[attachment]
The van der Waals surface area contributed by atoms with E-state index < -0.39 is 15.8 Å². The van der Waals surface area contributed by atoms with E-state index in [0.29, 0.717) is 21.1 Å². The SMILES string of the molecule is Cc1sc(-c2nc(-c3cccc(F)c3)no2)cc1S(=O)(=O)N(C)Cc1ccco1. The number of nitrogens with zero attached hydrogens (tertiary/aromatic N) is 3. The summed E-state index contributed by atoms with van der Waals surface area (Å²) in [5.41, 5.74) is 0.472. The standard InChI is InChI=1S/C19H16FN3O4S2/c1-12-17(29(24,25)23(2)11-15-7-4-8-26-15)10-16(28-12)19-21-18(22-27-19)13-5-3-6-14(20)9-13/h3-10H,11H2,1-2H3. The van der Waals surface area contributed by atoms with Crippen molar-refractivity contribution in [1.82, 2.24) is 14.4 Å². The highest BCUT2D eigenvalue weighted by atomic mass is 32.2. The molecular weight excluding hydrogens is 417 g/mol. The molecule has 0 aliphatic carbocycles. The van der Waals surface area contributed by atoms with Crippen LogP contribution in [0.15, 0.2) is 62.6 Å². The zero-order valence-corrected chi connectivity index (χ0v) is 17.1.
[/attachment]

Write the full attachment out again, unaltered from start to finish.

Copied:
The van der Waals surface area contributed by atoms with E-state index < -0.39 is 15.8 Å². The van der Waals surface area contributed by atoms with E-state index in [0.29, 0.717) is 21.1 Å². The SMILES string of the molecule is Cc1sc(-c2nc(-c3cccc(F)c3)no2)cc1S(=O)(=O)N(C)Cc1ccco1. The number of nitrogens with zero attached hydrogens (tertiary/aromatic N) is 3. The summed E-state index contributed by atoms with van der Waals surface area (Å²) in [5.41, 5.74) is 0.472. The standard InChI is InChI=1S/C19H16FN3O4S2/c1-12-17(29(24,25)23(2)11-15-7-4-8-26-15)10-16(28-12)19-21-18(22-27-19)13-5-3-6-14(20)9-13/h3-10H,11H2,1-2H3. The van der Waals surface area contributed by atoms with Crippen molar-refractivity contribution in [1.82, 2.24) is 14.4 Å². The highest BCUT2D eigenvalue weighted by atomic mass is 32.2. The molecular weight excluding hydrogens is 417 g/mol. The molecule has 0 aliphatic carbocycles. The van der Waals surface area contributed by atoms with Crippen LogP contribution in [0.15, 0.2) is 62.6 Å². The zero-order valence-corrected chi connectivity index (χ0v) is 17.1.